Taliban attacks Kandahar as Afghan president meets with Pakistan

Dozens were killed as militants launched an attack at the Kandahar airport.

REUTERS/ Stringer
Afghan National Army (ANA) soldiers stand guard in front of a shop burned during the Taliban attack on Kandahar Airport in Kandahar, December 9, 2015.

An attack at a market bazaar and a school adjacent to the airport in Kandahar, Afghanistan, killed 37 civilians Tuesday night and wounded another 35 people. 

The Taliban has claimed responsibility for the deadly assault, which continued early into Wednesday morning, even after the Afghan National Army forces surrounded the nine attackers armed with machine guns. The fighters were targeting foreign forces, a Taliban spokesman said in a statement.

The attack took place while Afghan president Ashraf Ghani was on a visit to Pakistan. Despite intense pressure not to visit, Mr. Ghani was well received and the two nations discussed efforts to improve economic and security cooperation for Afghanistan and its neighbors. Ghani and Pakistani prime minister Nawaz Sharif also discussed the Taliban, and Ghani was reportedly critical of Pakistan’s failed efforts to keep Taliban fighters from crossing the border.

“We are fighting on behalf of all of you, but we are the ones who are suffering some of the worst atrocities,” Mr. Ghani said. He added that in the wake of the Peshwar attack that killed more than 130 schoolchildren there were “unintended consequences” for Afghanistan, which had to face a series of additional security measures.  

Afghanistan has been dealing with insurgency threats from militants crossing the Pakistan border for years, and a growing number of terrorists have entered the country. Afghan special forces have launched over 40 operations against the Taliban, but Afghanistan remains something of a hotbed for international jihadis. 

“Al-Qaida, Daesh and terrorists from China, Russia, Uzbekistan, Tajikistan, the Middle East are all, unfortunately, present on our soil.” Ghani added.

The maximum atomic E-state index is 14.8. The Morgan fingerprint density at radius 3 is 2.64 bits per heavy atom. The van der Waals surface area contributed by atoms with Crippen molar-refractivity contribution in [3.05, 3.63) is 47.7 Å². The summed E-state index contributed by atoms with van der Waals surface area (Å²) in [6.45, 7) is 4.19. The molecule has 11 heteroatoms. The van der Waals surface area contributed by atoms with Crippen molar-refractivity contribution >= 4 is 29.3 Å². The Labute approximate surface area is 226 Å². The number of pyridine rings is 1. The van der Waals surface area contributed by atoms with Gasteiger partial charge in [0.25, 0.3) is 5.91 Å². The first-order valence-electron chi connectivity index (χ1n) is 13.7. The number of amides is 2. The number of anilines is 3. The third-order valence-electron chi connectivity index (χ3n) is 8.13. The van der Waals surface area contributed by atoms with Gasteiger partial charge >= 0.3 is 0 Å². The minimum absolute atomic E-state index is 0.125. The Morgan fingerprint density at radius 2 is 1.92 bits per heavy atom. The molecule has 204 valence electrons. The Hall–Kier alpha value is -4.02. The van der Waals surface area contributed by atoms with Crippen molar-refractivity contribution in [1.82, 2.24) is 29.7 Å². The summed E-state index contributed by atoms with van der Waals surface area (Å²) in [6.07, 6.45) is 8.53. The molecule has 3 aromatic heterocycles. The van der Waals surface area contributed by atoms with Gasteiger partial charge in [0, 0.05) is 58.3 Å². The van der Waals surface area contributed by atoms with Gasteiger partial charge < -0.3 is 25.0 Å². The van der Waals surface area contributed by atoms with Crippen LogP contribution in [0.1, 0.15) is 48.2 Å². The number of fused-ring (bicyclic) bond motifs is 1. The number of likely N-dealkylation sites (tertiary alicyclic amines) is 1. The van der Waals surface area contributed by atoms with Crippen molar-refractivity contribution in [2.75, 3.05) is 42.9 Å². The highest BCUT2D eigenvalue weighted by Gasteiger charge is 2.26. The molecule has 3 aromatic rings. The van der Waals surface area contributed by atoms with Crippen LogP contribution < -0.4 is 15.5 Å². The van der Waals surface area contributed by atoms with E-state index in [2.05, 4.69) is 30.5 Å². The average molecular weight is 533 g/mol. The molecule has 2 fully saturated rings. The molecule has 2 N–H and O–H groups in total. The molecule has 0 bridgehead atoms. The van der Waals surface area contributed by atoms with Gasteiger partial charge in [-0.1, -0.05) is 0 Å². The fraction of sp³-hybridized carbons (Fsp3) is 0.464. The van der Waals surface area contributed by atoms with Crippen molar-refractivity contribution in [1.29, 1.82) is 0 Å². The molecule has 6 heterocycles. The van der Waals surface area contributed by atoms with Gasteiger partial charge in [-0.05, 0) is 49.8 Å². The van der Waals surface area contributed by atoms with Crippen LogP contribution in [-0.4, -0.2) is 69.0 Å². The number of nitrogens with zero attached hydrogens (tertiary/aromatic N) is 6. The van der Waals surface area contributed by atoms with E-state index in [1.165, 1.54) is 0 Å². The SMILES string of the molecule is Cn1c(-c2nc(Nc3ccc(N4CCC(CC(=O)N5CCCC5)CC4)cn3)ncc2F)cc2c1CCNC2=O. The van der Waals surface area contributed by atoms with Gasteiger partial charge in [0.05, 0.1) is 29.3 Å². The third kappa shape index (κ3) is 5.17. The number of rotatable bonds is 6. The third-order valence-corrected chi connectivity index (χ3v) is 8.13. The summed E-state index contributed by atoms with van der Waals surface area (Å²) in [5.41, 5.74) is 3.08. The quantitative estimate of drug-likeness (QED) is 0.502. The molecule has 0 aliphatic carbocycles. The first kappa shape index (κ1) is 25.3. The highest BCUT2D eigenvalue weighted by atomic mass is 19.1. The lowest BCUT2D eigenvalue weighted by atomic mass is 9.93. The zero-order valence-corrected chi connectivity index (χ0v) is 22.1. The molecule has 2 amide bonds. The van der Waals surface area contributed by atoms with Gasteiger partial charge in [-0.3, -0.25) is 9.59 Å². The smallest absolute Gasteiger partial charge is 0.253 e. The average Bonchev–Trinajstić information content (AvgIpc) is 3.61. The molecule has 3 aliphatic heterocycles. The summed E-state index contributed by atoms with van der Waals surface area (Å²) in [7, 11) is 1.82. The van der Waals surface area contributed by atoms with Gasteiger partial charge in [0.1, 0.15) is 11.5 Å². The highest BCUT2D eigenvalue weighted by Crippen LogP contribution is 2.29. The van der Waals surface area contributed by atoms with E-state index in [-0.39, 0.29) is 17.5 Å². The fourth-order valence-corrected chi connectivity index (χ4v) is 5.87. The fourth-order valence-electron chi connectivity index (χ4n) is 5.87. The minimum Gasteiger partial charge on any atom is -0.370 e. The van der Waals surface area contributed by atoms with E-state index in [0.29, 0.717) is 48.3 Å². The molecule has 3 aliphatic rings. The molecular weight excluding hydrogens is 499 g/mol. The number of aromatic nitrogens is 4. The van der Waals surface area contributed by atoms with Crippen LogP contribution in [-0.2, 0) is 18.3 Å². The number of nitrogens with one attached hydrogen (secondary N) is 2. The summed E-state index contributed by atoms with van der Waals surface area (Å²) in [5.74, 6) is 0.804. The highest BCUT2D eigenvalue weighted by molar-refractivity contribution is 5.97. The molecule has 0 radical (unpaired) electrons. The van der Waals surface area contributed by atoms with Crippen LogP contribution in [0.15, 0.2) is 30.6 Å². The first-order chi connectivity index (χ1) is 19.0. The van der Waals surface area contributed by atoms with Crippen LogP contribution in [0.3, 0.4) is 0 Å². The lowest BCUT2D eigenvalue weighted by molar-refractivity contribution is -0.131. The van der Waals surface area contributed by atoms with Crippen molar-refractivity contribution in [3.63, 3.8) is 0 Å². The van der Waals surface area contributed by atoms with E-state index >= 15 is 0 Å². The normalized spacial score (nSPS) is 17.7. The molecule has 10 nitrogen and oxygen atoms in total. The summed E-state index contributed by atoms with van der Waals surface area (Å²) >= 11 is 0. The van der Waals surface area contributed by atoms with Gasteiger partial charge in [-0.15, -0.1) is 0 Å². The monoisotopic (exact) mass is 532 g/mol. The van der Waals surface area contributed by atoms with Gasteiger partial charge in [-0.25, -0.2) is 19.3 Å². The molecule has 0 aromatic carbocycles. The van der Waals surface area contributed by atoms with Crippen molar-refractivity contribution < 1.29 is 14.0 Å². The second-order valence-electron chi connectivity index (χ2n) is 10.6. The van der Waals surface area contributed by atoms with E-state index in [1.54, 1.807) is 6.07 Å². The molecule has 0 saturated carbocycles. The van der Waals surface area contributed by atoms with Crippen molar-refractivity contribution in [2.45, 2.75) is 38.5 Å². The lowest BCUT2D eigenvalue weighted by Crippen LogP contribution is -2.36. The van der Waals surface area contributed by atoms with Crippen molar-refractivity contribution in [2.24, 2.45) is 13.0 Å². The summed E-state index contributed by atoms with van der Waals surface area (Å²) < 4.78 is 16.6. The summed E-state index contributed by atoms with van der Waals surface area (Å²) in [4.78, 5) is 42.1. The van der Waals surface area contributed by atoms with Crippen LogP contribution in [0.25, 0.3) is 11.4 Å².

Taliban attacks have been rising in Afghanistan after it was revealed in late July that Mullah Omar, the Taliban’s former leader, had been killed. The news provided a major setback for mending ties between Afghanistan and Pakistan – Islamabad is said to have influence to negotiate talks with the Taliban.

Officials have been strongly pushing for talks to happen soon. According to Antony Blinken, US deputy secretary of state, Afghan and Pakistani leaders have renewed their commitment to an “Afghan owned and Afghan led” initiative. Blinken added that a meeting between Afghan officials and an official Taliban representative last July marked “a clear desire to return to that process.”

You've read  of  free articles. Subscribe to continue.

Dear Reader,

About a year ago, I happened upon this statement about the Monitor in the Harvard Business Review – under the charming heading of “do things that don’t interest you”:

“Many things that end up” being meaningful, writes social scientist Joseph Grenny, “have come from conference workshops, articles, or online videos that began as a chore and ended with an insight. My work in Kenya, for example, was heavily influenced by a Christian Science Monitor article I had forced myself to read 10 years earlier. Sometimes, we call things ‘boring’ simply because they lie outside the box we are currently in.”

If you were to come up with a punchline to a joke about the Monitor, that would probably be it. We’re seen as being global, fair, insightful, and perhaps a bit too earnest. We’re the bran muffin of journalism.

But you know what? We change lives. And I’m going to argue that we change lives precisely because we force open that too-small box that most human beings think they live in.

The Monitor is a peculiar little publication that’s hard for the world to figure out. We’re run by a church, but we’re not only for church members and we’re not about converting people. We’re known as being fair even as the world becomes as polarized as at any time since the newspaper’s founding in 1908.

We have a mission beyond circulation, we want to bridge divides. We’re about kicking down the door of thought everywhere and saying, “You are bigger and more capable than you realize. And we can prove it.”

If you’re looking for bran muffin journalism, you can subscribe to the Monitor for $15. You’ll get the Monitor Weekly magazine, the Monitor Daily email, and unlimited access to CSMonitor.com.